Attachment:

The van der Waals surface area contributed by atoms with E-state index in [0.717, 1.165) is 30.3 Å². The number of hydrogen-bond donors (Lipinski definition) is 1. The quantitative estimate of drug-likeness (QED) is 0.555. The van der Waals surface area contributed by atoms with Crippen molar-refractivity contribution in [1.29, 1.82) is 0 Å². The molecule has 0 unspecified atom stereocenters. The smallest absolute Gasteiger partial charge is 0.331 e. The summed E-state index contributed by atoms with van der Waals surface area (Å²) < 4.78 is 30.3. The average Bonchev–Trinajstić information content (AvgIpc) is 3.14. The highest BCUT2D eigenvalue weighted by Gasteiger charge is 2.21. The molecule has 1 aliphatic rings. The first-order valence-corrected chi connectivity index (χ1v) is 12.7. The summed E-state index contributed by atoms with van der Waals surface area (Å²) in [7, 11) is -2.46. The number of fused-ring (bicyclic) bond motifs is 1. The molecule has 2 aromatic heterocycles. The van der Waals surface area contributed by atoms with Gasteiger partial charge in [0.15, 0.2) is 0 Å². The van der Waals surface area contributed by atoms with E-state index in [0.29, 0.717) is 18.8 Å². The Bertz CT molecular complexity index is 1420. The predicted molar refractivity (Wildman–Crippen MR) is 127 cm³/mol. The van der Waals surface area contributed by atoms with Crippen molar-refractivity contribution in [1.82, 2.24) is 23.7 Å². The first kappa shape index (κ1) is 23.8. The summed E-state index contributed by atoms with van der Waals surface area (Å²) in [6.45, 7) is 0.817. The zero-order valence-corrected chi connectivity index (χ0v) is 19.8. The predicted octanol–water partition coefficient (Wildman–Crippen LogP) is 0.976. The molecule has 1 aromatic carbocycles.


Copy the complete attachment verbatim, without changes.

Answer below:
The van der Waals surface area contributed by atoms with E-state index in [0.717, 1.165) is 30.3 Å². The number of hydrogen-bond donors (Lipinski definition) is 1. The quantitative estimate of drug-likeness (QED) is 0.555. The van der Waals surface area contributed by atoms with Crippen molar-refractivity contribution in [1.29, 1.82) is 0 Å². The molecule has 0 unspecified atom stereocenters. The smallest absolute Gasteiger partial charge is 0.331 e. The summed E-state index contributed by atoms with van der Waals surface area (Å²) < 4.78 is 30.3. The average Bonchev–Trinajstić information content (AvgIpc) is 3.14. The highest BCUT2D eigenvalue weighted by Gasteiger charge is 2.21. The molecule has 1 aliphatic rings. The first-order valence-corrected chi connectivity index (χ1v) is 12.7. The summed E-state index contributed by atoms with van der Waals surface area (Å²) in [7, 11) is -2.46. The number of fused-ring (bicyclic) bond motifs is 1. The molecule has 2 aromatic heterocycles. The van der Waals surface area contributed by atoms with Gasteiger partial charge in [0.15, 0.2) is 0 Å². The van der Waals surface area contributed by atoms with E-state index in [0.29, 0.717) is 18.8 Å². The Bertz CT molecular complexity index is 1420. The predicted molar refractivity (Wildman–Crippen MR) is 127 cm³/mol. The van der Waals surface area contributed by atoms with Crippen molar-refractivity contribution in [1.82, 2.24) is 23.7 Å². The first kappa shape index (κ1) is 23.8. The summed E-state index contributed by atoms with van der Waals surface area (Å²) in [6.45, 7) is 0.817. The zero-order valence-corrected chi connectivity index (χ0v) is 19.8. The predicted octanol–water partition coefficient (Wildman–Crippen LogP) is 0.976. The molecule has 1 aromatic carbocycles.